Oct 4, 2017

Following private equity’s gun money

Illustration: Rebecca Zisser / Axios

After the Sandy Hook massacre five years ago, I wrote about how the weapons used had been produced by Freedom Group, a massive firearms conglomerate owned by Cerberus Capital Management. Among the indirect owners were teacher pension plans, and their outrage ultimately caused Cerberus to try selling Freedom Group. When that failed — namely because Cerberus had formed a company too big to buy and too integrated to split — it bought out Freedom Group (since renamed Remington) shares from limited partners who wanted to divest.

Bottom line: We do not yet have official word on what the deranged Las Vegas murderer used to commit his atrocities on Sunday night. But there is a very good chance that private equity money is again involved, and some institutional investors will again reconsider their commitments.

Some scene photos yesterday appeared to show AR-15 rifles, popular makers of which include Remington (still owned by Cerberus) and Stag Arms (owned by White Wolf Capital). But the photos also showed that the rifles appeared to be modified with two things:

  1. The first was a "bump stock," which basically helps someone increase the speed of their trigger finger. The primary maker is a company called Slide Fire, and its bump stocks are sold by retailer like Cabela's, which was recently purchased by Bass Pro Shops (which last year raised $2.4 billion from Goldman Sachs Merchant Banking and Pamplona Capital Management).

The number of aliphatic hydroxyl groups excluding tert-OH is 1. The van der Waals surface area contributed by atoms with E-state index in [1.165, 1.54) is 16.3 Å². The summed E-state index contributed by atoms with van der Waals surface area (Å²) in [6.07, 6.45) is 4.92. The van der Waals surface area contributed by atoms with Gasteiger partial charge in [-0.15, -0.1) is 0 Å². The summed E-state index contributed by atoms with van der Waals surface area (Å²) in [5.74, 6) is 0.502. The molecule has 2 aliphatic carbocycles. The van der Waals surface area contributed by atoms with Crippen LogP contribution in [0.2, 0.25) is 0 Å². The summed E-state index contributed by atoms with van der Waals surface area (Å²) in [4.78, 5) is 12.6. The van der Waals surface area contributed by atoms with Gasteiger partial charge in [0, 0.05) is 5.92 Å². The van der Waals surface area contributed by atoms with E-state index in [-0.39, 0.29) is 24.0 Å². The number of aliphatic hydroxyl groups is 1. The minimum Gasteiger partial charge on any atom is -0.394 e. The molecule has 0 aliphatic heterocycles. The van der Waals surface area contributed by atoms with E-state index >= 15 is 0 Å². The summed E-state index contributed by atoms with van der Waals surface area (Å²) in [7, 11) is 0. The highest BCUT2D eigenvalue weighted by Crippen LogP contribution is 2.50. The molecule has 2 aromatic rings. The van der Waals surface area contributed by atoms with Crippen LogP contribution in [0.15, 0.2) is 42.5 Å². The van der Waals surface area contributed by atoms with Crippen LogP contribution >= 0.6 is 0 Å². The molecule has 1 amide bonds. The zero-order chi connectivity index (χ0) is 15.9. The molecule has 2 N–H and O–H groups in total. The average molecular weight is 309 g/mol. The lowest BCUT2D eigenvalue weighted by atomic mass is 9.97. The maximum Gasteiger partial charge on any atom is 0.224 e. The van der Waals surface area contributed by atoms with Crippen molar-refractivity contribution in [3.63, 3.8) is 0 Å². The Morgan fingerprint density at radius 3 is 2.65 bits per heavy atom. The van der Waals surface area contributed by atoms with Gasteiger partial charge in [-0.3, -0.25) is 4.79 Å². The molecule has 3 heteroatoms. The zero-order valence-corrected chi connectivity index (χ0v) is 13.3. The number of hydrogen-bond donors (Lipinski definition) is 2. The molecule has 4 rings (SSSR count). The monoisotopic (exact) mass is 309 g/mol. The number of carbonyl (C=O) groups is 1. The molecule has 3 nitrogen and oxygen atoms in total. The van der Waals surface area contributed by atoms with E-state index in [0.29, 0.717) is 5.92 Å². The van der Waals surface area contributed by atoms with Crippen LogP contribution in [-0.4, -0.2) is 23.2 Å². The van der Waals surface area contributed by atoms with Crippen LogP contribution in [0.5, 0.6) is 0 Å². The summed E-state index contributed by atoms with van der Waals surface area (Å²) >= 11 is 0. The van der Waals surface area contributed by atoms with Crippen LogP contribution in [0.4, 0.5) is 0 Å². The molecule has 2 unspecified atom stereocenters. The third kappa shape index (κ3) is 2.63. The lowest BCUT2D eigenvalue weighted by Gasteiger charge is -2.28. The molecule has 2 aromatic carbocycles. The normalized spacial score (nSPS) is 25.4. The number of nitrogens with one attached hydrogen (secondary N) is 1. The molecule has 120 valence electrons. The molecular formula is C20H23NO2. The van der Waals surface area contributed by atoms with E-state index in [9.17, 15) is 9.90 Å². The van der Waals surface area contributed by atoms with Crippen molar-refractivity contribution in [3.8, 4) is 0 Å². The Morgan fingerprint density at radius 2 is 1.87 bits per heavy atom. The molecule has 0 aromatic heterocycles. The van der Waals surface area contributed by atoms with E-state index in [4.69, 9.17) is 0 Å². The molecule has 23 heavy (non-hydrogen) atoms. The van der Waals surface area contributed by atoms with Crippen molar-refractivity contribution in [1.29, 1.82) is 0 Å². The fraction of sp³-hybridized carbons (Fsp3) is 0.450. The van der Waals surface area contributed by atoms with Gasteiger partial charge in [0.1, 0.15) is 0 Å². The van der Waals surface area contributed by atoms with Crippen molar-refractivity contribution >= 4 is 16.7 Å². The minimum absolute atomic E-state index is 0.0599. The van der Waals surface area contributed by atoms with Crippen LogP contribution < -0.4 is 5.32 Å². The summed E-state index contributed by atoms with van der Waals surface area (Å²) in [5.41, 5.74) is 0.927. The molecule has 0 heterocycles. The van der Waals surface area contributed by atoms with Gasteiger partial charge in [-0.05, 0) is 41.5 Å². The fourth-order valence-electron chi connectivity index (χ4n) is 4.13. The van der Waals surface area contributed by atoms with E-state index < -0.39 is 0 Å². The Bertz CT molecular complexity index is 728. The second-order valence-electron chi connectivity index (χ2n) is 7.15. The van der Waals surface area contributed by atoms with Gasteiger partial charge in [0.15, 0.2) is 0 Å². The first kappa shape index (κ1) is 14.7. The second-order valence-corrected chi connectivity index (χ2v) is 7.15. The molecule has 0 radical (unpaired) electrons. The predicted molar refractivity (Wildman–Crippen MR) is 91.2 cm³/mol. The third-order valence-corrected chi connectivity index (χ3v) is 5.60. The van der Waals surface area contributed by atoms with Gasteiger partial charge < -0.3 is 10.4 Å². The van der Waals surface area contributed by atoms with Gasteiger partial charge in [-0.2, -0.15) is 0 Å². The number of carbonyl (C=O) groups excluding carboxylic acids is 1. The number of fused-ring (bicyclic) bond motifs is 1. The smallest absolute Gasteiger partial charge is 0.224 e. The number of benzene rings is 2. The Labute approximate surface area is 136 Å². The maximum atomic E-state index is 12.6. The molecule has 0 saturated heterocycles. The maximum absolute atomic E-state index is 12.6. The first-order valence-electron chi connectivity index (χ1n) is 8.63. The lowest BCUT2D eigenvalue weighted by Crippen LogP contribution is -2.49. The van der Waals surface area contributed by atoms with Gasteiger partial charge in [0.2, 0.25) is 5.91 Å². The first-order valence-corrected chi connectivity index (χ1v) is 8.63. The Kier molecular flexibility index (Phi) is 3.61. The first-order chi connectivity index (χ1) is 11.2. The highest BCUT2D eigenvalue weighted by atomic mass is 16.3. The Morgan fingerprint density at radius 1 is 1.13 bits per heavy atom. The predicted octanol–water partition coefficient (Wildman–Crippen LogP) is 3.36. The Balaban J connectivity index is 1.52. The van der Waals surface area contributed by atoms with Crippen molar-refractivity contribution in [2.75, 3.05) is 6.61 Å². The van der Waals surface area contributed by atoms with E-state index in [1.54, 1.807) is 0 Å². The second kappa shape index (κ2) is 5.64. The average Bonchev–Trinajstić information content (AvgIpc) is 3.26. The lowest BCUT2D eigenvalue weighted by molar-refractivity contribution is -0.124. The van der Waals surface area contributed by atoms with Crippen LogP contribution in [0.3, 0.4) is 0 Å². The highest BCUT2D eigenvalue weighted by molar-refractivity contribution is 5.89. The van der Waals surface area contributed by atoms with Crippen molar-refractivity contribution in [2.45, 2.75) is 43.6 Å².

2. The second was what TMZ identified high-capacity magazine made by Surefire, which about a decade ago raised private equity funding from Goldman Sachs and Broadsword Partners.

I got no comment from Surefire, Slide Fire, Pamplona, Bass Pro Shops or Broadsword, but a Goldman Sachs spokesman said the following about its Surefire investment:

"We are horrified by what has happened in Las Vegas. We are aware of allegations that SureFire magazines were used in the Las Vegas shootings but we cannot confirm the accuracy of such reports. We invested in SureFire ten years ago because it was selling world-leading illumination technology to military and law enforcement. Against our advice, the company moved into other products beyond lighting, including magazines. We stepped down from the board five years ago after they ignored our advice on this change in strategy and have tried to sell our stake repeatedly without success. We plan to exit this investment as soon as possible."
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